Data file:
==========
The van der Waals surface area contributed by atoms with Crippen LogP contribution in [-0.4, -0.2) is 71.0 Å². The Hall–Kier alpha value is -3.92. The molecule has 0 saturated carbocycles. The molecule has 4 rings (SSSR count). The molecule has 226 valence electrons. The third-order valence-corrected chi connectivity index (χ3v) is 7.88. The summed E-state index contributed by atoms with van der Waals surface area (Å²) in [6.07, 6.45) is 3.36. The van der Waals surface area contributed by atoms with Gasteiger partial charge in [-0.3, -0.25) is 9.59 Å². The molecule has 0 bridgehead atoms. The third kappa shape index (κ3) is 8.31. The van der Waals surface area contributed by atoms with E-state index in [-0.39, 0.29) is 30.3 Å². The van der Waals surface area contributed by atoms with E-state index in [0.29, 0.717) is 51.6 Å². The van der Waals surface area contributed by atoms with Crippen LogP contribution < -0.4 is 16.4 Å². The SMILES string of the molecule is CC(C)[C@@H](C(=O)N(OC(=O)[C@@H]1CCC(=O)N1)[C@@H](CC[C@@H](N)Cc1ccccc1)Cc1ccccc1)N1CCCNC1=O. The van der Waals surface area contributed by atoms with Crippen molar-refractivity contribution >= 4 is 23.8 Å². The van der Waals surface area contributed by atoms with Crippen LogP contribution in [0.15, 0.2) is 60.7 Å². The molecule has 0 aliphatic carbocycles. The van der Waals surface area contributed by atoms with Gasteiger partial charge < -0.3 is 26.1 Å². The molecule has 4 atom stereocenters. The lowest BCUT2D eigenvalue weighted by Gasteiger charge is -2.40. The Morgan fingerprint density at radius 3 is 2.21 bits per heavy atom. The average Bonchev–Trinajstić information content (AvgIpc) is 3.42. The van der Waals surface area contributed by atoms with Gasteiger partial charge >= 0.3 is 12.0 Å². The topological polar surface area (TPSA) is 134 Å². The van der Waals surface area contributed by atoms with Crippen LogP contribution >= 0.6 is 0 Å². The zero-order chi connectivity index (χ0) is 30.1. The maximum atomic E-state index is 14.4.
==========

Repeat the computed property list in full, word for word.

The van der Waals surface area contributed by atoms with Crippen LogP contribution in [-0.4, -0.2) is 71.0 Å². The Hall–Kier alpha value is -3.92. The molecule has 0 saturated carbocycles. The molecule has 4 rings (SSSR count). The molecule has 226 valence electrons. The third-order valence-corrected chi connectivity index (χ3v) is 7.88. The summed E-state index contributed by atoms with van der Waals surface area (Å²) in [6.07, 6.45) is 3.36. The van der Waals surface area contributed by atoms with Gasteiger partial charge in [-0.3, -0.25) is 9.59 Å². The molecule has 0 bridgehead atoms. The third kappa shape index (κ3) is 8.31. The van der Waals surface area contributed by atoms with E-state index in [-0.39, 0.29) is 30.3 Å². The van der Waals surface area contributed by atoms with E-state index in [0.29, 0.717) is 51.6 Å². The van der Waals surface area contributed by atoms with Crippen LogP contribution < -0.4 is 16.4 Å². The SMILES string of the molecule is CC(C)[C@@H](C(=O)N(OC(=O)[C@@H]1CCC(=O)N1)[C@@H](CC[C@@H](N)Cc1ccccc1)Cc1ccccc1)N1CCCNC1=O. The van der Waals surface area contributed by atoms with Crippen molar-refractivity contribution >= 4 is 23.8 Å². The van der Waals surface area contributed by atoms with Crippen LogP contribution in [0.15, 0.2) is 60.7 Å². The molecule has 0 aliphatic carbocycles. The van der Waals surface area contributed by atoms with Gasteiger partial charge < -0.3 is 26.1 Å². The molecule has 4 atom stereocenters. The lowest BCUT2D eigenvalue weighted by Gasteiger charge is -2.40. The Morgan fingerprint density at radius 3 is 2.21 bits per heavy atom. The average Bonchev–Trinajstić information content (AvgIpc) is 3.42. The van der Waals surface area contributed by atoms with Gasteiger partial charge >= 0.3 is 12.0 Å². The topological polar surface area (TPSA) is 134 Å². The van der Waals surface area contributed by atoms with Crippen LogP contribution >= 0.6 is 0 Å². The zero-order chi connectivity index (χ0) is 30.1. The maximum atomic E-state index is 14.4.